Topics for the Week

Don’t let weeds get a running start

GET ON TOP OF THOSE WEEDS: scout, then spray. Early weed control always offers the best ROI and gives canola a competitive advantage. Spray sooner rather than later even if not all weeds have emerged.  (Weed control strategies for each HT system).
Short on herbicide? Know your water quality and check the label to see if an adjuvant to improve herbicide performance is an option. Herbicide applied at less than the label rate can lead to reduced efficacy and increased risk of resistance. A better option when herbicide supplies are tight may be to identify the weediest fields or problem patches and apply the correct rate in those areas first, then work backwards as herbicide supplies allow. (Spraying tips for tough conditions)

Slow-starting spring = buffet for flea beetles

Now is the time to scout aggressively for flea beetles. A cool spring to date means canola has been slow to grow, which makes it significantly more vulnerable to flea beetle damage. A few fields are already being reseeded due to feeding; many others are at or past the economic threshold. (The flea beetle spray decision: 8 steps)
Insecticidal seed treatment only provides good flea beetle protection for the first few weeks after seeding, especially in moist soil. If the crop has not reached the 3-4 leaf stage by 3-4 weeks post-seeding and flea beetles are still actively feeding, keep an extra-careful watch for feeding to pass the 25% action threshold.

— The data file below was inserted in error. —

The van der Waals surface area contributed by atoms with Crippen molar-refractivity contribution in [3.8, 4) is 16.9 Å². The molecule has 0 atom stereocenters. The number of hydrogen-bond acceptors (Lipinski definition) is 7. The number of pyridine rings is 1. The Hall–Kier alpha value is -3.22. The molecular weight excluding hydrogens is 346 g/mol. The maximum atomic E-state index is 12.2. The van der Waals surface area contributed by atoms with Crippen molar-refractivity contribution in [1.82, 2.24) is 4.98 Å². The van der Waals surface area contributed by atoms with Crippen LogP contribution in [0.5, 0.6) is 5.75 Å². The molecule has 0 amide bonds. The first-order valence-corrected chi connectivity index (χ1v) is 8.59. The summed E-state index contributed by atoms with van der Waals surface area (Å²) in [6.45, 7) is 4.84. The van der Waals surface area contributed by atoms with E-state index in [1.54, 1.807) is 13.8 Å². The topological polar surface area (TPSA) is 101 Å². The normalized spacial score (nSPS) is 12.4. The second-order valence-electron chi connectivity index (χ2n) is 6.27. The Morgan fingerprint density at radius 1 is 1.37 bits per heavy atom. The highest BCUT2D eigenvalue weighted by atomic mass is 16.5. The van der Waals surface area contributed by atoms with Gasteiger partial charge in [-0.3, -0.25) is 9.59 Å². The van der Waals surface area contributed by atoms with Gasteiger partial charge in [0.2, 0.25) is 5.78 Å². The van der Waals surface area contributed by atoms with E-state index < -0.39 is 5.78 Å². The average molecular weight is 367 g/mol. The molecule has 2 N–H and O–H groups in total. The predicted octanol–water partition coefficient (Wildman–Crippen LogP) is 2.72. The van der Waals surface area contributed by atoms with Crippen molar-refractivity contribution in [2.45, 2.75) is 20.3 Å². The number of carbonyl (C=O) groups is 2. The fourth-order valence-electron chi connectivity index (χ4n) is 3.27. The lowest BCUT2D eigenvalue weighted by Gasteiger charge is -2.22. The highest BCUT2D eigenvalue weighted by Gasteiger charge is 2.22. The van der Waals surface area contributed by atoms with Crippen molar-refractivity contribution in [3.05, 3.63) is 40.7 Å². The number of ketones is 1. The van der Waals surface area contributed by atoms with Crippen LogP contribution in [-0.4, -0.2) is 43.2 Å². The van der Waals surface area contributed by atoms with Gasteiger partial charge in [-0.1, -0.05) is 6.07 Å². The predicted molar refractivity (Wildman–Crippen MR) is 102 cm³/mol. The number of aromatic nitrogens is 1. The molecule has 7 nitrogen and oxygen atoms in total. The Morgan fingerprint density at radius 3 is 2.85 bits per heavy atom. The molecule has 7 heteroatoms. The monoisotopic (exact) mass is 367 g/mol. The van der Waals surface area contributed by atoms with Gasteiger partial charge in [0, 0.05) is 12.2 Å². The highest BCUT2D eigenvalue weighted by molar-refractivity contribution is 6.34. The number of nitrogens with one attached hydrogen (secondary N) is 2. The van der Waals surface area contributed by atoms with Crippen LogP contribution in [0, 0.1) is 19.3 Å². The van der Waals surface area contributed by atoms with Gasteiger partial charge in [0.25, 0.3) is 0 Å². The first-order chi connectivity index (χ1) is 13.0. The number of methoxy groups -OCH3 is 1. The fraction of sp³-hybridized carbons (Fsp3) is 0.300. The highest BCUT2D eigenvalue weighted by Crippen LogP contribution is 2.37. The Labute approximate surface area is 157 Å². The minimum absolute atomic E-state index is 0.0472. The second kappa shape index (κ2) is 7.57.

Seeding at last!

Many fields in Manitoba, eastern Saskatchewan and the Peace region are finally dry enough to seed – hooray! However, big challenges remain: crusting, well-established weeds, nutrient losses and more. Despite the late date, careful seeding is as critical as ever. To give the delayed crop its best chance to reach maturity, target the higher end of the 5-8 plants/ft2 recommendation to achieve a higher density plant stand.
Fortunately, canola suffers a less significant drop in yield potential from delayed seeding than many other common prairie crops. Still, keep realistic yield expectations (approximately a 10-20% yield decrease) along with balanced nutrition in mind when making fertilizer decisions: apply enough nutrients to meet the crop’s needs without overapplying. Manitoba Agriculture soil fertility specialist John Heard recommends that growers who are unsure of nitrogen carryover levels apply an extra 50-100lbs to a nitrogen-rich test strip to guide decisions on a top-dress application.

Why are plants missing?

The only thing worse than seeing that a seeder mis-seeded, that fertilizer burned seedlings, or that disease or pests ate into an emerging crop is not catching the problem at all. While assessing emergence and determining the causes of misses won’t necessarily fix patchy emergence this year, it can help inform crop management … and might decrease the chance of the same issue happening in another year.
Start scouting as soon as canola starts emerging, with final plant counts at the two- to four-leaf stage. Watch for misses, atypical uniformity, and weak plants. The Canola Calculators can help guide counting, and this list can help identify what may have caused missing plants. Crop insurance deadlines for reseeding are nearing. (Plant population: How to count? Why low?)